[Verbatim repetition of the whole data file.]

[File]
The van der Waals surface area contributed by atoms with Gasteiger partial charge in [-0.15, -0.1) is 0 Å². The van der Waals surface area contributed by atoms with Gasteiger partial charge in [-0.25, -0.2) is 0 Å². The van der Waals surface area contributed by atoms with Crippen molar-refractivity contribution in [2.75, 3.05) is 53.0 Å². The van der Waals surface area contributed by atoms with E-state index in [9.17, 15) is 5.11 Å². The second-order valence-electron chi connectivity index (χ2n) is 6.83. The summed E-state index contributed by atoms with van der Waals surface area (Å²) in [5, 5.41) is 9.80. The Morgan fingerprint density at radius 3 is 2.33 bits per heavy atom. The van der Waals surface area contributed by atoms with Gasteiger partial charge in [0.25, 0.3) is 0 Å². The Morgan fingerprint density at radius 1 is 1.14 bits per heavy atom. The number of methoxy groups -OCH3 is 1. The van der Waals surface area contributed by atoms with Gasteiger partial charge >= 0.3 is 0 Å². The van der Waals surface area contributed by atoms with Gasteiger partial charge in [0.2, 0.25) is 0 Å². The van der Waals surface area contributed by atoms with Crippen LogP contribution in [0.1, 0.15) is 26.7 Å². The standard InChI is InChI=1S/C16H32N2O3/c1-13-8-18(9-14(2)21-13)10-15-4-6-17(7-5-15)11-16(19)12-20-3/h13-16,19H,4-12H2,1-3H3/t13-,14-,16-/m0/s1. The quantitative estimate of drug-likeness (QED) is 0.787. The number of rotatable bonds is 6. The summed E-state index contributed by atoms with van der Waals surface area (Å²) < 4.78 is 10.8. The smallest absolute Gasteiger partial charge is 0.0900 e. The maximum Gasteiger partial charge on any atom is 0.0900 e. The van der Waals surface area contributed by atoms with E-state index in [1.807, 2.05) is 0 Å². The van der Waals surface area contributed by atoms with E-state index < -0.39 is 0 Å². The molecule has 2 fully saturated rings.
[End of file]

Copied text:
The van der Waals surface area contributed by atoms with Gasteiger partial charge in [-0.15, -0.1) is 0 Å². The van der Waals surface area contributed by atoms with Gasteiger partial charge in [-0.25, -0.2) is 0 Å². The van der Waals surface area contributed by atoms with Crippen molar-refractivity contribution in [2.75, 3.05) is 53.0 Å². The van der Waals surface area contributed by atoms with E-state index in [9.17, 15) is 5.11 Å². The second-order valence-electron chi connectivity index (χ2n) is 6.83. The summed E-state index contributed by atoms with van der Waals surface area (Å²) in [5, 5.41) is 9.80. The Morgan fingerprint density at radius 3 is 2.33 bits per heavy atom. The van der Waals surface area contributed by atoms with Gasteiger partial charge in [0.25, 0.3) is 0 Å². The Morgan fingerprint density at radius 1 is 1.14 bits per heavy atom. The number of methoxy groups -OCH3 is 1. The van der Waals surface area contributed by atoms with Gasteiger partial charge >= 0.3 is 0 Å². The van der Waals surface area contributed by atoms with Gasteiger partial charge in [0.2, 0.25) is 0 Å². The van der Waals surface area contributed by atoms with Crippen LogP contribution in [0.1, 0.15) is 26.7 Å². The standard InChI is InChI=1S/C16H32N2O3/c1-13-8-18(9-14(2)21-13)10-15-4-6-17(7-5-15)11-16(19)12-20-3/h13-16,19H,4-12H2,1-3H3/t13-,14-,16-/m0/s1. The quantitative estimate of drug-likeness (QED) is 0.787. The number of rotatable bonds is 6. The summed E-state index contributed by atoms with van der Waals surface area (Å²) < 4.78 is 10.8. The smallest absolute Gasteiger partial charge is 0.0900 e. The maximum Gasteiger partial charge on any atom is 0.0900 e. The van der Waals surface area contributed by atoms with E-state index in [1.807, 2.05) is 0 Å². The van der Waals surface area contributed by atoms with E-state index < -0.39 is 0 Å². The molecule has 2 fully saturated rings.